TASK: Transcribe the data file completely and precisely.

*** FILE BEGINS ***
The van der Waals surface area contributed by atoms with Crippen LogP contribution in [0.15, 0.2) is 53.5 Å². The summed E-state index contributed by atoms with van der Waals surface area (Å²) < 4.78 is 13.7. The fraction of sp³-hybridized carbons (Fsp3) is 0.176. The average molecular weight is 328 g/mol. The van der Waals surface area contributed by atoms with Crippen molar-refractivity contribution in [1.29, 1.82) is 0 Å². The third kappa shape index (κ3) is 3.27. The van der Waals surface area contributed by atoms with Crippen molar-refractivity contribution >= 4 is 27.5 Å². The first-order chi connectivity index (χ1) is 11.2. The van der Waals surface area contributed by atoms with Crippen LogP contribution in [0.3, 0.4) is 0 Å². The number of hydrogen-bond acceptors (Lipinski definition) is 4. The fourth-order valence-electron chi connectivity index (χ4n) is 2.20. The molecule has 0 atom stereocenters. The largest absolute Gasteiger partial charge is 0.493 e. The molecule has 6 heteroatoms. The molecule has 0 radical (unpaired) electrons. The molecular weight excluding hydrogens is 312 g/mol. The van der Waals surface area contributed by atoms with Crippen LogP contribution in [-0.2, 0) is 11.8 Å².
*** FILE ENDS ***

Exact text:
The van der Waals surface area contributed by atoms with Crippen LogP contribution in [0.15, 0.2) is 53.5 Å². The summed E-state index contributed by atoms with van der Waals surface area (Å²) < 4.78 is 13.7. The fraction of sp³-hybridized carbons (Fsp3) is 0.176. The average molecular weight is 328 g/mol. The van der Waals surface area contributed by atoms with Crippen molar-refractivity contribution in [1.29, 1.82) is 0 Å². The third kappa shape index (κ3) is 3.27. The van der Waals surface area contributed by atoms with Crippen molar-refractivity contribution >= 4 is 27.5 Å². The first-order chi connectivity index (χ1) is 11.2. The van der Waals surface area contributed by atoms with Crippen LogP contribution in [0.3, 0.4) is 0 Å². The number of hydrogen-bond acceptors (Lipinski definition) is 4. The fourth-order valence-electron chi connectivity index (χ4n) is 2.20. The molecule has 0 atom stereocenters. The largest absolute Gasteiger partial charge is 0.493 e. The molecule has 6 heteroatoms. The molecule has 0 radical (unpaired) electrons. The molecular weight excluding hydrogens is 312 g/mol. The van der Waals surface area contributed by atoms with Crippen LogP contribution in [-0.2, 0) is 11.8 Å².